Here we go again: The culture that is Argentina

So far this week, Christina Kirchner has (a) insinuated that the US may be plotting to kill her and (b) run off the head of “her” central bank after less than a year on the job.

She complained that the central bank was not doing enough to control the “blue market” exchange rate, which sits at around 16 pesos to the dollar, or about 90% above the regulated, & rationed official rate of 8.5.

According to Kirchner, the central bank is supposed to keep a lid on the exchange rate AND build up its stock of reserves. When inflation is running at 40% or so, that is a pretty tall order.

The peso was devalued 20% in January, but the blue market rate shows that it still has a long way to go.

People, I am not a big fan of how the Argentine debt case has evolved in the New York courts, but Kirchner is far from an innocent victim in this economic debacle.

Argentina is a beautiful, complicated country and its repeated cycles of inflation and crisis are nothing short of tragic.

 

Argentine financial shenanigans (again)

Douglas Farah has a fascinating piece in Foreign Policy detailing the latest on Argentina’s financial follies. I’ve heard of many ways that governments have tried to acquire foreign currency, but I didn’t realize that Argentina had turned to encouraging money laundering in their quest for dollars.

Having suffered a 20% fall in foreign exchange reserves in recent months, the Argentine government passed a law last week that essentially “invited money launderers from around the world to put their dollars in Argentine banks with no questions asked.”

Not everyone was in favor of such a drastic move.  The auditor general, for instance, urged the Senate not to pass the law and “called the measure a huge invitation for criminal groups to have their money “legitimized through fictitious companies.”  Indeed.

Apparently, there have already been money laundering concerns about the country. Farah notes that the “State Department had already expressed concern that “money laundering related to narcotics trafficking, corruption, contraband, and tax evasion occurs throughout the [Argentine] financial system” and that “Senior members of the Fernández de Kirchner government are currently involved in a widely reported roiling money laundering scandal in which the president’s deceased husband and predecessor as president, was allegedly involved.”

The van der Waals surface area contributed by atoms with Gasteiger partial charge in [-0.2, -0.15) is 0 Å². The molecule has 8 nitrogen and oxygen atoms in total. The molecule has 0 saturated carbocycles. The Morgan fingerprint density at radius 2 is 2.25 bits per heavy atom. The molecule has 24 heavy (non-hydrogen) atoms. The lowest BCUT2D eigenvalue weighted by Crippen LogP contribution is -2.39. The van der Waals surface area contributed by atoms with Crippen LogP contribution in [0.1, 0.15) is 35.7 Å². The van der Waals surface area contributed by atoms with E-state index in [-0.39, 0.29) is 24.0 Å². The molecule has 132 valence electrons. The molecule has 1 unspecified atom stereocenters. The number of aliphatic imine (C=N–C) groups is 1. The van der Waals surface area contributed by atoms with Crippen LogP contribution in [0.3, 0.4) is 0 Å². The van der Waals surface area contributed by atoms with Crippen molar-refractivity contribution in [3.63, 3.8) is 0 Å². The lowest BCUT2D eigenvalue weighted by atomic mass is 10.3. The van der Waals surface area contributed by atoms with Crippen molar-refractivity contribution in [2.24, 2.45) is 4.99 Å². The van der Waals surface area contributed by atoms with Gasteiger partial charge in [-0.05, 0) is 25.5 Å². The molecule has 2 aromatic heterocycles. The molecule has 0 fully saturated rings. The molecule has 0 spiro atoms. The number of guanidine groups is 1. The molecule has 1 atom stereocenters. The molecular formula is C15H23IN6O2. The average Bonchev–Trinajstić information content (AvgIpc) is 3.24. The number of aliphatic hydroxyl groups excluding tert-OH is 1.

There is much more reason for pessimism though–definitely check out the original piece because it has lots of interesting details about the group of young Peronists known as “La Cámpora,” (whose leader is Maximo Kirchner, the president’s son) who are the proud “architects” of great policies such as this.

 

 

Release the hounds…

Argentina has an unfortunate monetary history and an unfortunate way of repeating their monetary mistakes.  There are Argentine critics from the late 1800s bemoaning Argentina’s inflationary ways and the complaints sound like they could have been taken straight from the 1980s.

I teach Latin American Economic Development and Argentina is the gift that keeps on giving, still managing to surprise me every once in a while. For instance, I’ve been amazed (as have my students) at the stories about fines and prison time for economists that dare to publish alternative (read: accurate) inflation statistics.

Now, government restrictions on the holding of dollars has turned people’s demand for foreign exchange into a cat and mouse (and dog) game.

dog_sniffing_dollars

A WSJ article (gated, here is an ungated version) documents how Argentines looking to buy dollars must do so on the black market in transaction locations metaphorically called cuevas (or caves). The sellers of foreign exchange are called cavemen.

The government bans people from saving money in dollars and travelers are allowed very little foreign exchange for travel.  The author notes that, “Travelers must submit an online request to the national tax authority just days before leaving, and they usually receive approval for much less than they requested.”

Businesses that need to buy foreign imports must get the government’s permission to do so before being granted access to buy foreign currency at the official rate.

But of course, this just results in black markets and corruption.  The government has a strong weapon in their arsenal however, namely the dollar-sniffing dog.  My question is, do dollars smell different than pesos?  Are they especially stinky?  Is this all a ruse to cause people to think twice before smuggling dollars?  It all sounds pretty suspicious.

They just unveiled the 100 peso bill though with Evita’s portrait so I guess they have their economic priorities straight.

evita_bill